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A bungled looting scheme has led archaeologists to an underground Iron Age complex in Turkey that may have been used by a fertility cult during the first millennium B.C., a new study finds.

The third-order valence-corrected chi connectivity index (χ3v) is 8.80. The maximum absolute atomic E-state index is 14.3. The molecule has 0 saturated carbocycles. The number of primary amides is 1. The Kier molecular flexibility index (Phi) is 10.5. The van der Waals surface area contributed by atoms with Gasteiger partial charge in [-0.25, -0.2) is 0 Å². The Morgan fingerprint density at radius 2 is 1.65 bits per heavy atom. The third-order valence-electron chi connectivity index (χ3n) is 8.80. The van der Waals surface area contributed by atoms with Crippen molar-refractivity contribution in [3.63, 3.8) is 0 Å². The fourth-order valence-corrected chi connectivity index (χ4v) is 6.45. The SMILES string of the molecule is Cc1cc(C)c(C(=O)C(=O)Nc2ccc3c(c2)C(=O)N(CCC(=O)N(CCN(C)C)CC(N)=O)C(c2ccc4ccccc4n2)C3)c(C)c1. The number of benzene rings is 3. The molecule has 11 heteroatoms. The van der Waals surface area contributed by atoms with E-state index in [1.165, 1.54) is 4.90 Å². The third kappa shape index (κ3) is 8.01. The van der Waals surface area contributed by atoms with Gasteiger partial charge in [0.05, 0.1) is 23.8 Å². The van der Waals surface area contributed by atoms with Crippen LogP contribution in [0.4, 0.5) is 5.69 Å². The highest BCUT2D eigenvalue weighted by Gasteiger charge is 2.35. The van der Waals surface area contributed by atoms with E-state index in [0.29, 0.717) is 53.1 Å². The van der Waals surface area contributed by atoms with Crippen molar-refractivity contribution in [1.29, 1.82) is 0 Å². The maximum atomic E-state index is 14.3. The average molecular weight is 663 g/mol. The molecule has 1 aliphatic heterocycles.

The ancient complex, which has yet to be fully investigated due to the instability of the structure, has rare rock art drawings on its walls featuring a procession of deities depicted in an Assyrian style. This art style appears to have been adapted by local groups, indicating how strongly the culture of the Neo-Assyrian Empire — which hailed from Mesopotamia and later expanded into Anatolia — spread to the people it conquered in this region, according to the new study, published online May 11 in the journal Antiquity

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